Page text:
When living in isolation though the long months since March got too much for him, Anant Mahadevan decided to write himself into a film. Touched by the story of a man living alone in a row house in America, who lets the loneliness creep up on him and take control, making him imagine an intruder is often at his door, and falling apart mentally as a result, Mahadevan found it echoed his own loneliness. ‘It could be our own story,’ he said and decided to narrate it.
His story took the form of a writer writing a story about a writer suffering the effects of loneliness and being trapped into a mental state by it when he hits a writer’s block...and imagining unseen intruders... a kind of story version of the Russian Babushka doll, with identical themes fitted one into the other.
As he decided to shoot the screenplay of The Knocker (as he titled it); Mahadevan made sure he was not creating ‘another static-camera lockdown film’. ‘I wanted to use movement and place the camera everywhere it needed to be, to get the real feel of a film,’ he says. It was tough indeed, he adds, but he managed by using dummy objects to frame each shot, and then shooting himself in the frame. It demanded much checking and reshooting if the shot was not perfect or the frame was not focused enough. But it kept him happily busy.
( Stills from The Knocker. Written, Directed and Acted by Anant Mahadevan)
The 17-minute film, in black and white, is aesthetically pleasing in contrast with the tension it portrays, and rolls on to a climax. The pace echoes some of the ennui of being trapped in timelessness; but the underlying tension keeps you watching.
The Knocker premiered to international audiences at the Four Seasons Virtual Festival held on 16,17 and 18 of this month in the US, as an offering by Anant Mahadevan and Ashvin Gidwani. ‘At Ashvin Gidwani productions (AGP), I have a full sound and post production team and they edited Anant’s film, added the music and ensured it was ready to be marketed internationally,’ Gidwani says, adding that since the premiere, ‘We already have 250 Festivals asking for the film’.
Gidwani’s ‘Unscripted but Real,’ which this film was a part of, is a slot under which he already has five more projects including feature films, all collaborations between like-minded creative filmmakers and their teams. Gidwani aims to position all his productions for global audiences.
He adds, ‘I am looking for curators of this kind of work and have reached out to Italy and France. When work creates an emotional connect with audiences, it can be enjoyed by people anywhere’.
( Photo of Ashvin Gidwani)
Since writing this, news has come in that The Knocker has won an award at the Four Corners Film Festival, USA
Songs from many seasons
Nothing like music to stir the heart strings. And when extends itself to help a cause, the result is magic. Classically trained Sanjeevani Bhelande, who, like many other talented singers has found her metier in stage shows singing songs from Hindi films that garner huge, appreciative audiences, often extends the entertainment factor to include charity. One such show, Sunhere Sur, held on the 19th, in aid of Ekal Abhiyan and Friends of Tribal Society (FTS) India collected 3 crores from the 9000 plus strong live virtual audience and those who watched the show on you tube late.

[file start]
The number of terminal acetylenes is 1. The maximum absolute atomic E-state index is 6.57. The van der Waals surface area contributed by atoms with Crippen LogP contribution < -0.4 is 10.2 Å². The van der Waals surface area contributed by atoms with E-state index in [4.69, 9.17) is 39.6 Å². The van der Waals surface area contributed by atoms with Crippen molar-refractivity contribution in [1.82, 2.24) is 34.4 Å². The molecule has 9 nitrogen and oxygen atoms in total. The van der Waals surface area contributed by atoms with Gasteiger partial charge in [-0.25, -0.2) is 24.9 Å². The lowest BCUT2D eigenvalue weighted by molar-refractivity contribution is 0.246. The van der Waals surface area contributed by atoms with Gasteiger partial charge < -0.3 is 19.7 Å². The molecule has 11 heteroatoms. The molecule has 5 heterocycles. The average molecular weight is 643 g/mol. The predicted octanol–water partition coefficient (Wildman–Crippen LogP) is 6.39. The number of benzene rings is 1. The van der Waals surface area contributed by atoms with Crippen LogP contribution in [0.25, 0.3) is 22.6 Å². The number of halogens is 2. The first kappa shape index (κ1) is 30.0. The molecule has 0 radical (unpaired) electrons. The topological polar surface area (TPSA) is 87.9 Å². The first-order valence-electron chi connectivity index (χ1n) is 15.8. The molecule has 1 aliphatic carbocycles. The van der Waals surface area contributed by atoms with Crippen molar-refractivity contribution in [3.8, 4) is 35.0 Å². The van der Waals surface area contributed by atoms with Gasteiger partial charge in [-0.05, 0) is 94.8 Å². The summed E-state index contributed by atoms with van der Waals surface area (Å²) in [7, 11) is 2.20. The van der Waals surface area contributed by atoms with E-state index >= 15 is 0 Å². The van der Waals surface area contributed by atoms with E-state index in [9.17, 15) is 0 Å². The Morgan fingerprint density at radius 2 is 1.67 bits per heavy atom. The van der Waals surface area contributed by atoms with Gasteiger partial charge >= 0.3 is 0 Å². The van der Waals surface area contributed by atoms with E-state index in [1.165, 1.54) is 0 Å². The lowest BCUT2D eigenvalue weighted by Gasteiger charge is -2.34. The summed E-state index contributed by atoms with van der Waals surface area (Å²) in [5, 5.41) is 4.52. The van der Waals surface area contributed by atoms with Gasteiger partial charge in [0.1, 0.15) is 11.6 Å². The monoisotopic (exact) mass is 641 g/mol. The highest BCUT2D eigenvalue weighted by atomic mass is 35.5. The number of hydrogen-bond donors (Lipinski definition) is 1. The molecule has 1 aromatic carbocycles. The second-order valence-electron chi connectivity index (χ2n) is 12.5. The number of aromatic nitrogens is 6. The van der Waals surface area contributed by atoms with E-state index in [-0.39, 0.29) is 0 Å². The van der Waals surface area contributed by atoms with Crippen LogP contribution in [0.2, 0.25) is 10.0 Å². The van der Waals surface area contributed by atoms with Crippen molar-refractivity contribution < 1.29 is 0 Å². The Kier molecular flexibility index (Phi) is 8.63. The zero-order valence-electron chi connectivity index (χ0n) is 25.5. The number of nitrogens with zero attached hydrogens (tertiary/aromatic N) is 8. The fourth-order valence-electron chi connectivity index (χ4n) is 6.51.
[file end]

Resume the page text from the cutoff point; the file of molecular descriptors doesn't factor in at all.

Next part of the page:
‘It took a lot out of me, left me tired’, Says Bhelande of the fact that she has to sing as well as handle acknowledging the donations that flowed in with surprising alacrity.
Putting together the show with live artistes playing together in a hall that had been modified for virtual programmes, wasn’t as tough. Most of the instrumentalists, as well as singer Prashant Nasari often team up with her, and were ready to get back to doing their favourite thing; playing together. The other singers were also only too happy to get a relief from the forced silence.
( From Raga in a song video)
Though, personally when it comes to film songs, I prefer to listen to the original singers, I must applaud fact that in these days when playback singing has come down mostly to recording instruments and singers on different tracks; shows like Bhelande’s bring in focus the mastery over the craft of each of the artistes, especially the instrumentalists, performing as they do in perfect harmony and sync. The songs ranged from old favourites like Ayaega Ane Wala to newer numbers. Bhelande who used to sing Geeta Dutt and Shamshad Begum numbers has ‘ kept with the changing age group of her audience, and switched to include newer compositions. ‘I like to sing songs with some gayaki in them,’ she says,’ and sing even Arijit’s songs, though they are for a male voice, as the melody in them gives me satisfaction.’
Like many singers and musicians who feel the need to return to their classical base; Bhelande finds a need to ‘sing my own songs’. Raga in a Song is her foray into creativity. The five songs in her first album are based on Bhatiyar, Darbari Kanada, Sur Malhar, Bhairavi,and Tilak Kamod. Each weaves a song around old bandishes. ‘In some cases, I have added a stanza, as a bandish only spans four lines,’ she says.
Do listen. Raga in a Song is on all streaming music channels, and the videos can be watched on You Tube. The dulcet voice and the flowing ragas should help soothe some of the pains of being held hostage by an unseen enemy.
( Views are personal)